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Operation Crossbow


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Product Details

  • Actors: Trevor Howard, Sophia Loren, George Peppard
  • Directors: Michael Anderson
  • Format: Color, Closed-captioned, Dubbed, Subtitled
  • Language: English (Dolby Digital 5.1), French (Dolby Digital 2.0 Stereo)
  • Subtitles: English
  • Dubbed: French
  • Region: Region 1 (U.S. and Canada only. Read more about DVD formats.)
  • Aspect Ratio: 2.35:1
  • Number of discs: 1
  • Rated: PG-13 (Parental Guidance Suggested)
  • Studio: Warner Home Video
  • DVD Release Date: December 19, 2006
  • Run Time: 116 minutes
  • Average Customer Review: 4.0 out of 5 stars  See all reviews (67 customer reviews)
  • ASIN: B00005JP3T
  • Amazon Best Sellers Rank: #40,809 in Movies & TV (See Top 100 in Movies & TV)
  • Learn more about "Operation Crossbow" on IMDb

Special Features

Featurette: Vintage Featurette A Look Back at CrossbowFeaturette: Vintage Featurette A Look Back at Crossbow

Editorial Reviews

Product Description

Operation Crossbow (DVD)

Amazon.com

Operation Crossbow was one among many '60s films aiming, in the wake of The Guns of Navarone, to cash in on nostalgia for "the Good War" of 20 years earlier, plus snag a share of the spy-movie market stoked by James Bond. A decent-enough stiff-upper-lip thriller in its day, it's yet more enjoyable now. The nostalgia has deepened to include affectionate enjoyment of a fine, big cast now mostly departed, dependably hitting their marks in a jolly good yarn.

The tale begins around the midpoint of the war, with Hitler aspiring to hurl a second Blitz against London using "flying bombs" and rockets. The British War Office starts recruiting officers fluent in the necessary technical fields, as well as German, Dutch, and/or French--the languages of the Nazi-occupied countries from which the Germans are recruiting technical personnel. The screenplay follows two tracks: the Germans' progress with their new aerial weaponry, and the progress of the Allied infiltrators--chiefly Yank George Peppard, chirpy Englishman Jeremy Kemp, and Dutchman Tom Courtenay--sent to penetrate the V2 project.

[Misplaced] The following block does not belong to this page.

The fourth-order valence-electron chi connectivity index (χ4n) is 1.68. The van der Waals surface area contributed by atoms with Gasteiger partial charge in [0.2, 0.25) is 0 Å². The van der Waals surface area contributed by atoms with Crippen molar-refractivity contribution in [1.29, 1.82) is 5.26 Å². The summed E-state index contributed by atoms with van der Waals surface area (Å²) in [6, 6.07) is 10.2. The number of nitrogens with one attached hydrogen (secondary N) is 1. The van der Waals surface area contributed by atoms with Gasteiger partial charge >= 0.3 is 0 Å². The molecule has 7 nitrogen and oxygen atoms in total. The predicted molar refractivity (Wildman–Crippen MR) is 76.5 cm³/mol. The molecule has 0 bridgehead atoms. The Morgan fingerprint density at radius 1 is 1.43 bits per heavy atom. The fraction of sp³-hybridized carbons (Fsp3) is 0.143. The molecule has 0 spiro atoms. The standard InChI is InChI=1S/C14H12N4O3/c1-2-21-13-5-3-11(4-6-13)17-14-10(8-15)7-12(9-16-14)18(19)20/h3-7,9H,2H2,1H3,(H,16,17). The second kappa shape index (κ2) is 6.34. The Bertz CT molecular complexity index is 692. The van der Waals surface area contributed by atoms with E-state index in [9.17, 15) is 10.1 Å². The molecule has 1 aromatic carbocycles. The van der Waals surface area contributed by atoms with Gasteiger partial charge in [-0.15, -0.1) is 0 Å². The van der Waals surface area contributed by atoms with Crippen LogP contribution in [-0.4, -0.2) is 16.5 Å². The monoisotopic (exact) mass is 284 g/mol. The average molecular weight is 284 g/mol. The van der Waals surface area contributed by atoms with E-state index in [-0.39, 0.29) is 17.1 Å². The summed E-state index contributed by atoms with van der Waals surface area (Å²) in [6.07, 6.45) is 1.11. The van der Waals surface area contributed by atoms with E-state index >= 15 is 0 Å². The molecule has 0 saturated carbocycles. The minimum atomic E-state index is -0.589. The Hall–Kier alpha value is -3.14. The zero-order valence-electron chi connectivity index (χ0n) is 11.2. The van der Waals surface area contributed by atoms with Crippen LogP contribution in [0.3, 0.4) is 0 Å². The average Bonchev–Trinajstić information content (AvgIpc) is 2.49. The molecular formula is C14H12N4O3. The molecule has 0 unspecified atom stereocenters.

Despite the resemblance between the Navarone caves and the underground V2 launch center, Crossbow is something of an anti-Navarone. Its heroes are resolutely small-scale, and the mission is fraught with more opportunities for horrible miscues and moral-ethical murkiness than commando derring-do. The most memorable, indeed disturbing, part of the film involves Sophia Loren as the apolitical wife of a collaborator she doesn't know has been killed (and his identity assumed by Peppard). John Mills and Trevor Howard are deliciously deadpan trading war-council flapdoodle at the highest echelon, and Anthony Quayle (the spiritual leader of the Navarone mission) does yeoman service in a tricky role. Time--or rather, the transfer to video--has also been kind to the film's thin, overlit Metrocolor and last-reel special effects, which looked feebler on theater screens. The writers include Michael Powell's longtime partner Emeric Pressburger (under the pseudonym Richard Imrie). --Richard T. Jameson

Customer Reviews

With a great cast including George Peppard, Trevor Howard, Sophia Loren.
Amazon Customer
The special feature is not so much of a documentary as it is an extended advertisement for the film.
Kevin R. Austra
This movie has it all, romance, great suspense and special effects as well as a thrilling climax.
Richard S. Garris

Most Helpful Customer Reviews

44 of 44 people found the following review helpful By Alejandra Vernon HALL OF FAMETOP 500 REVIEWERVINE VOICE on June 30, 2004
Format: VHS Tape
With a terrific international cast and excellent effects, this fast-paced thriller about spies infiltrating a German rocket installation is entertaining, and though much of the antics are improbable, especially in the final sequence, it does have a historical context to it. There was an Operation Crossbow, when Winston Churchill (well played by Patrick Wyman) was concerned about what misslies and rockets the Nazis were making.
The V-1 "Buzz Bomb" was a nightmare for those living in London in the summer of '44, and perhaps the most gripping part of the film is its depiction of London being hit with these dreaded missiles, with some amazing cinematography by Erwin Hillier.
George Peppard is a smooth spy, and does many scenes speaking German, though he looks 100% American, perhaps because of the hat he wears pushed back on his head, which would have been a givaway had he really been in enemy territory.
Richard Johnson is wonderful as Duncan Sandys, who believes action is imperative and that "in war, decisions almost always have to be made on incomplete knowledge; if you wait until you're certain, you're sure to be too late", and goes against Trevor Howard as Professor Linderman, who is not convinced that the situation is serious, or even exists.